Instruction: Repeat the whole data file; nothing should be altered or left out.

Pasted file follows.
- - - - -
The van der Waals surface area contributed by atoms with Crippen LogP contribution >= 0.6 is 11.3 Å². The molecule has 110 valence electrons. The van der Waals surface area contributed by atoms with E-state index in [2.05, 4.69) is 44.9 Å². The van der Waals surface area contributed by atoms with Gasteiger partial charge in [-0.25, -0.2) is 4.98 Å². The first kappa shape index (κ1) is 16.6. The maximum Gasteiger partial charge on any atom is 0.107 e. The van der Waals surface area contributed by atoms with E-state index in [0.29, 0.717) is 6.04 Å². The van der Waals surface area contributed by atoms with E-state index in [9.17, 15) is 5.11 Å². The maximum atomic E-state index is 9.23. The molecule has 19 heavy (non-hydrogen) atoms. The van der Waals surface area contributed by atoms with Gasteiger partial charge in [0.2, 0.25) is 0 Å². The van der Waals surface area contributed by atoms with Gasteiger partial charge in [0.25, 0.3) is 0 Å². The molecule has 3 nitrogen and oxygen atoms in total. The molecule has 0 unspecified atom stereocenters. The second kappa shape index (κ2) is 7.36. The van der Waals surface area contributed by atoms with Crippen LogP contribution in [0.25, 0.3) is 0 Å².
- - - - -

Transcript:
The van der Waals surface area contributed by atoms with Crippen LogP contribution >= 0.6 is 11.3 Å². The molecule has 110 valence electrons. The van der Waals surface area contributed by atoms with E-state index in [2.05, 4.69) is 44.9 Å². The van der Waals surface area contributed by atoms with Gasteiger partial charge in [-0.25, -0.2) is 4.98 Å². The first kappa shape index (κ1) is 16.6. The maximum Gasteiger partial charge on any atom is 0.107 e. The van der Waals surface area contributed by atoms with E-state index in [0.29, 0.717) is 6.04 Å². The van der Waals surface area contributed by atoms with E-state index in [9.17, 15) is 5.11 Å². The maximum atomic E-state index is 9.23. The molecule has 19 heavy (non-hydrogen) atoms. The van der Waals surface area contributed by atoms with Gasteiger partial charge in [0.2, 0.25) is 0 Å². The van der Waals surface area contributed by atoms with Gasteiger partial charge in [0.25, 0.3) is 0 Å². The molecule has 3 nitrogen and oxygen atoms in total. The molecule has 0 unspecified atom stereocenters. The second kappa shape index (κ2) is 7.36. The van der Waals surface area contributed by atoms with Crippen LogP contribution in [0.25, 0.3) is 0 Å².